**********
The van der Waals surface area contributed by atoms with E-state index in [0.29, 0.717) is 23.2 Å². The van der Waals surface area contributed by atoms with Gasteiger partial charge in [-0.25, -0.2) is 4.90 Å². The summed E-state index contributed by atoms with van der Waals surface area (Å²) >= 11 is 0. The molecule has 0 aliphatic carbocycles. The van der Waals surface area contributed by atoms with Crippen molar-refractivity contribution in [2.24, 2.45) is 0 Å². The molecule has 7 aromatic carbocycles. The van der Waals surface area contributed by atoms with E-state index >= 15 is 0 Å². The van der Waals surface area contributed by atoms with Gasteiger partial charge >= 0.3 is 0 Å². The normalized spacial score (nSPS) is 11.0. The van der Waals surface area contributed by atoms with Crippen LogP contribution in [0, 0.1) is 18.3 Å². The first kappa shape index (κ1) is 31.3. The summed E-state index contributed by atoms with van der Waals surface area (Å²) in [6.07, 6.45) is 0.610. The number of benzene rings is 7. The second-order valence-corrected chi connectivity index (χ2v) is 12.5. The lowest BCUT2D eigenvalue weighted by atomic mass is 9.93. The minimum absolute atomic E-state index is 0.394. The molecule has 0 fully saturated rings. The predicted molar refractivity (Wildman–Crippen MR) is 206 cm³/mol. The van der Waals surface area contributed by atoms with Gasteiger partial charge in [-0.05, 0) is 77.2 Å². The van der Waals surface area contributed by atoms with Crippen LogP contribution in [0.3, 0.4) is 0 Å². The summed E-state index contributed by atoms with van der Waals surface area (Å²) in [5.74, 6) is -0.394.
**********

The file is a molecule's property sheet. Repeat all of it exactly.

The van der Waals surface area contributed by atoms with E-state index in [0.29, 0.717) is 23.2 Å². The van der Waals surface area contributed by atoms with Gasteiger partial charge in [-0.25, -0.2) is 4.90 Å². The summed E-state index contributed by atoms with van der Waals surface area (Å²) >= 11 is 0. The molecule has 0 aliphatic carbocycles. The van der Waals surface area contributed by atoms with Crippen molar-refractivity contribution in [2.24, 2.45) is 0 Å². The molecule has 7 aromatic carbocycles. The van der Waals surface area contributed by atoms with E-state index >= 15 is 0 Å². The van der Waals surface area contributed by atoms with Gasteiger partial charge >= 0.3 is 0 Å². The normalized spacial score (nSPS) is 11.0. The van der Waals surface area contributed by atoms with Crippen LogP contribution in [0, 0.1) is 18.3 Å². The first kappa shape index (κ1) is 31.3. The summed E-state index contributed by atoms with van der Waals surface area (Å²) in [6.07, 6.45) is 0.610. The number of benzene rings is 7. The second-order valence-corrected chi connectivity index (χ2v) is 12.5. The lowest BCUT2D eigenvalue weighted by atomic mass is 9.93. The minimum absolute atomic E-state index is 0.394. The molecule has 0 fully saturated rings. The predicted molar refractivity (Wildman–Crippen MR) is 206 cm³/mol. The van der Waals surface area contributed by atoms with Gasteiger partial charge in [-0.05, 0) is 77.2 Å². The van der Waals surface area contributed by atoms with Crippen LogP contribution in [0.3, 0.4) is 0 Å². The summed E-state index contributed by atoms with van der Waals surface area (Å²) in [5.74, 6) is -0.394.